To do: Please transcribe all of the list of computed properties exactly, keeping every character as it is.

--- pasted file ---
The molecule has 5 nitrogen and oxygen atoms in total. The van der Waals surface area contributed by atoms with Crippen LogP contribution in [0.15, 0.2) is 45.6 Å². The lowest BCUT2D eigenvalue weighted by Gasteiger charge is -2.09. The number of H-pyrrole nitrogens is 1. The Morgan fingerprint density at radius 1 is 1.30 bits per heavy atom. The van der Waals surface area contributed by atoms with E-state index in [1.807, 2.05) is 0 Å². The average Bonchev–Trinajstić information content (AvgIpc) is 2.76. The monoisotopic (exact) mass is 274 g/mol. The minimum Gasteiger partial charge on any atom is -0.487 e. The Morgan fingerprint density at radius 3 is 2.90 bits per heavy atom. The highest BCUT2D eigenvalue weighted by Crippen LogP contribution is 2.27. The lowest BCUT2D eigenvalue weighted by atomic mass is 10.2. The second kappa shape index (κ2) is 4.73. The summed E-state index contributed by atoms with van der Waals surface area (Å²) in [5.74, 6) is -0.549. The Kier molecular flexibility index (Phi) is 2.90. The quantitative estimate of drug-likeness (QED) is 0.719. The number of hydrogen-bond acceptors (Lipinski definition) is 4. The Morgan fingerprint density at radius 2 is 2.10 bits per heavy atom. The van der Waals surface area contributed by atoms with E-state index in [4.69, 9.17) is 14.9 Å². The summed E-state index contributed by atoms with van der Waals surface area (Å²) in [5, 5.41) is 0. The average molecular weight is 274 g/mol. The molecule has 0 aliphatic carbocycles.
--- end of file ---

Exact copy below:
The molecule has 5 nitrogen and oxygen atoms in total. The van der Waals surface area contributed by atoms with Crippen LogP contribution in [0.15, 0.2) is 45.6 Å². The lowest BCUT2D eigenvalue weighted by Gasteiger charge is -2.09. The number of H-pyrrole nitrogens is 1. The Morgan fingerprint density at radius 1 is 1.30 bits per heavy atom. The van der Waals surface area contributed by atoms with E-state index in [1.807, 2.05) is 0 Å². The average Bonchev–Trinajstić information content (AvgIpc) is 2.76. The monoisotopic (exact) mass is 274 g/mol. The minimum Gasteiger partial charge on any atom is -0.487 e. The Morgan fingerprint density at radius 3 is 2.90 bits per heavy atom. The highest BCUT2D eigenvalue weighted by Crippen LogP contribution is 2.27. The lowest BCUT2D eigenvalue weighted by atomic mass is 10.2. The second kappa shape index (κ2) is 4.73. The summed E-state index contributed by atoms with van der Waals surface area (Å²) in [5.74, 6) is -0.549. The Kier molecular flexibility index (Phi) is 2.90. The quantitative estimate of drug-likeness (QED) is 0.719. The number of hydrogen-bond acceptors (Lipinski definition) is 4. The Morgan fingerprint density at radius 2 is 2.10 bits per heavy atom. The van der Waals surface area contributed by atoms with E-state index in [4.69, 9.17) is 14.9 Å². The summed E-state index contributed by atoms with van der Waals surface area (Å²) in [5, 5.41) is 0. The average molecular weight is 274 g/mol. The molecule has 0 aliphatic carbocycles.